It was all a bit of a shambles ahead of yesterday’s opening ceremony. The delegations had been seated in alphabetical order, as they are at the United Nations, but the hosts had done the seating plan in French. So the UK and the US, who sit next to each other at the UN, went in search of the letter U.
But the Americans had been placed under E for Etats-Unis and the Brits found themselves under R for Royaume-Uni – between Romania and Rwanda. As ever, Afghanistan enjoyed seat 1A. The opening ceremony featured speeches from the organisers and also one from the Prince of Wales. He had received a special invitation from the French president in recognition of his long devotion to the subject of climate change.
Like most speakers, the prince prefaced his remarks with words of condolence – in French – for the victims of the recent terrorist attacks. He also added that he was ‘enormement touché’ to be on the stage.
Reverting to English, he went on: ‘ In damaging our climate we become the architects of our own destruction. While the planet can survive the scorching of the earth and the rising of the waters, the human race cannot. The absurd thing is that we know exactly what needs to be done.’ Deploring mankind’s mistreatment of nature, he added: ‘If the planet were a patient, we would have treated her long ago. You, ladies and gentlemen, have the power to put her on life support.’
The speechmaking was remorseless. Glossing over the fact that America never even signed up to environmental articles of faith like the Kyoto Treaty, Barack Obama deftly painted this summit as a riposte to terrorism.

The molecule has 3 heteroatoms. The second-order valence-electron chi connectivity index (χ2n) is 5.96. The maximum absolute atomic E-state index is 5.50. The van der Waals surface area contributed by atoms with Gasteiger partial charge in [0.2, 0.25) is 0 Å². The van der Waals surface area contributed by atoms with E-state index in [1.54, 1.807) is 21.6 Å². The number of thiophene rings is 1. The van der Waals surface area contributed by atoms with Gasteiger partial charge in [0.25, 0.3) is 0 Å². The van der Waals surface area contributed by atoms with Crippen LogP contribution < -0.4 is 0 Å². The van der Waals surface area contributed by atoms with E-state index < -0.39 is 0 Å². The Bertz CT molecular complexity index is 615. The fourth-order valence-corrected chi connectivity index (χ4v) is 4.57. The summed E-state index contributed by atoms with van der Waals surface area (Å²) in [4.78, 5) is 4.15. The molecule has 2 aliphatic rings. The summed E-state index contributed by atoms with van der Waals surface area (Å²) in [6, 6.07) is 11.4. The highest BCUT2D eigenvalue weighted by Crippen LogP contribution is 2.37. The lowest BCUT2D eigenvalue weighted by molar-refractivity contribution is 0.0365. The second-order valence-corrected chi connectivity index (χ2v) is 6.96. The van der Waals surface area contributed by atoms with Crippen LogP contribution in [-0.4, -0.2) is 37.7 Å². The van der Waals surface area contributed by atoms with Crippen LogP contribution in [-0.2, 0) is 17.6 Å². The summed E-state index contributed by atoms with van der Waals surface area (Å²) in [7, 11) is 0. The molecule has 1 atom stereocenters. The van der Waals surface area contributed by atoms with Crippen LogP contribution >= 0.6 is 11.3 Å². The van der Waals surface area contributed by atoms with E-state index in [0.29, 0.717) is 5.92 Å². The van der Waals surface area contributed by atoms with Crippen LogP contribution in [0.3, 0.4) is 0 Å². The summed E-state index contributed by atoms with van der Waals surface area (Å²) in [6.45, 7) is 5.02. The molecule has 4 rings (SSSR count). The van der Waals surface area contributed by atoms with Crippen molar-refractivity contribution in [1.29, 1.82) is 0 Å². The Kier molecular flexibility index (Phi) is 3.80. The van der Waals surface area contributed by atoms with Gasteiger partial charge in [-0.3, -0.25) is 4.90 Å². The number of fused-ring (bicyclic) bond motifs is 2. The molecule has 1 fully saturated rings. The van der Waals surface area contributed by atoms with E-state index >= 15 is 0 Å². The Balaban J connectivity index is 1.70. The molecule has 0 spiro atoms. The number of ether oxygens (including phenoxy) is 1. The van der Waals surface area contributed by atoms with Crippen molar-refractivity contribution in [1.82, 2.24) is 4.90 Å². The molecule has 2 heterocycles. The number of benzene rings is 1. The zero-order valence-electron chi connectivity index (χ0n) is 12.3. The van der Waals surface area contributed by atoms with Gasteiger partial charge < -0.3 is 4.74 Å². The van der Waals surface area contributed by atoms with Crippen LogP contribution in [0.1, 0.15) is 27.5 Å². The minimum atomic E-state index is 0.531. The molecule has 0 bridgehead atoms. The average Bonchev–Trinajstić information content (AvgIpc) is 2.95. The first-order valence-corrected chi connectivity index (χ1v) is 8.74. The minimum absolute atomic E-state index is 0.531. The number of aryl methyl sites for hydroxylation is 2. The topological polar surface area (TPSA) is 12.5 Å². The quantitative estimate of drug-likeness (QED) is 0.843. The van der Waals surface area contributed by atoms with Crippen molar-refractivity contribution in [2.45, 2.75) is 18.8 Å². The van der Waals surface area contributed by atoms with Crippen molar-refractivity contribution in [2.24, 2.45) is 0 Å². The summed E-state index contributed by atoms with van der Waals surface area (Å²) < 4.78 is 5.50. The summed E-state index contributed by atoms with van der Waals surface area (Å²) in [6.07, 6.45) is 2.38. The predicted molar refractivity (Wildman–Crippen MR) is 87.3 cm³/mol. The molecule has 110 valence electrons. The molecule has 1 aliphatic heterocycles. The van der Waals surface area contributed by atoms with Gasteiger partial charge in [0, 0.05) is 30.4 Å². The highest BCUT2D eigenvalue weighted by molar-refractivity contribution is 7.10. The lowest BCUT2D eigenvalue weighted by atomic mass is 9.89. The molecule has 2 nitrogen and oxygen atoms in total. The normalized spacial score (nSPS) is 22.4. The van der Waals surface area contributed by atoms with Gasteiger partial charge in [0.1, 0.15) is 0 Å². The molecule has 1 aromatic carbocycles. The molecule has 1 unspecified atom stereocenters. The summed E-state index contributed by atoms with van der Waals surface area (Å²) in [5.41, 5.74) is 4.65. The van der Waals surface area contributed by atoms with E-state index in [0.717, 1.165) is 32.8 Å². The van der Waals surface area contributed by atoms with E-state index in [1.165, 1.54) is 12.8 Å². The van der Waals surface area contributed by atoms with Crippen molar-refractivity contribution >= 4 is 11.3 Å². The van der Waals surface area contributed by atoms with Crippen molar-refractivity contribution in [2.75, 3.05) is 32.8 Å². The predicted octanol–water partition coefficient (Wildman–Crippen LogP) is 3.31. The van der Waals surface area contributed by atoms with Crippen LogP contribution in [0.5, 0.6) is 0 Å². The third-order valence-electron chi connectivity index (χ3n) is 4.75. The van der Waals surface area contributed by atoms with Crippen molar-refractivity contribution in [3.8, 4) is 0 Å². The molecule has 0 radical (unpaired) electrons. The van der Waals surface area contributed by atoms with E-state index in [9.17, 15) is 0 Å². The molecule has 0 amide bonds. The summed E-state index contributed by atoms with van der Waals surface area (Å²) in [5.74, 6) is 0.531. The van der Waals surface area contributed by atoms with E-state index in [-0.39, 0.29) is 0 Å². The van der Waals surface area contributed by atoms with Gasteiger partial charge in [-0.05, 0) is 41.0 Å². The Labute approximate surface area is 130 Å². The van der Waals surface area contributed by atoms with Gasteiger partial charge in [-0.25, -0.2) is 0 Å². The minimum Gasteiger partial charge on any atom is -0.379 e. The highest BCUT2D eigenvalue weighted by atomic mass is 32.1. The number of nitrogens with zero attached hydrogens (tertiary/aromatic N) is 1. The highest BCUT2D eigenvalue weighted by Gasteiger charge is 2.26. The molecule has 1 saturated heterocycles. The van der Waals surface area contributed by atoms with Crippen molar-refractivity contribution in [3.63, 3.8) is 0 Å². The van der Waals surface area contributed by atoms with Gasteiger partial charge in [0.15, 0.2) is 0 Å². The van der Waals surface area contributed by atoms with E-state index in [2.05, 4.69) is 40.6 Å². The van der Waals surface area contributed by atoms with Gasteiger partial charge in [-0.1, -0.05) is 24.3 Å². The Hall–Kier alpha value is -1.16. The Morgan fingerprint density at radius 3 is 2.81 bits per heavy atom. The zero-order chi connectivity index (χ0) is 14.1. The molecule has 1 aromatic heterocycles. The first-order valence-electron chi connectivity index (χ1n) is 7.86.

‘We have come to Paris to show our resolve,’ he said, ‘to protect our people, and to uphold the values that keep us strong and keep us free.’
As for climate change, there was the tiniest hint of mea culpa. ‘I’ve come here personally to say the United States not only recognises the problem but is committed to do something about it,’ he said.
Mr Obama’s presence meant that most of the summit was either in the Seine summit chamber or watching it in satellite viewing rooms and not watching parallel proceedings next door in the Loire conference room.
HERE they would have found Zimbabwe’s Robert Mugabe, rambling and muddled but as fiery as ever, as he attacked ‘developed countries’ for not doing more to help poorer nations and seeking to ‘burden us with clearing up the mess they themselves have created’.
Some will have been surprised to see him, given that he is still technically banned from the European Union for assorted human rights abuses. The last time he sneaked into Europe for a summit in Paris, I was among a group of British journalists evicted from his hotel for reporting on an eye-watering shopping spree by his wife, Grace. I hope she is making the most of the retail opportunities while her husband is busy saving the world.
Given that most leaders brazenly ignored the three-minute rule, the waffling was still going strong as thoughts turned to dinner. Hats off to two world leaders who did keep to their allotted time: David Cameron and Vladimir Putin.
Away from the conference chamber, there are plenty of dining opportunities, of course. The hosts have several jumbo restaurants here and heavily discounted menus. You won’t find many joints in town doing a confit de canard like the one the climate change gang can enjoy for £8.
Alongside all the troughing are some extravagant national pavilions. It could be the Ideal Home Exhibition in some quarters.
They may be among the world’s worst polluters but the Indians have the snazziest stand at this summit. It includes an exhibition of India’s space programme (very green, I’m sure) and a fountain which spells out neon-lit words in water jets. Indonesia has golden umbrellas inviting delegates inside a sumptuous suite.
Britain, it must be said, has nothing more than a chipboard cupboard next to the ‘Meditation’ and ‘Relaxation’ rooms.
The latter is full of sofas and comfy chairs – the perfect spot for a kip when you’ve had enough of listening to a prime minister you’ve never heard of from a country you’d be hard pushed to find on the map telling you that he is going to save the world.
Invitation: Prince Charles greeted by French ecology minister Segolene Royal yesterday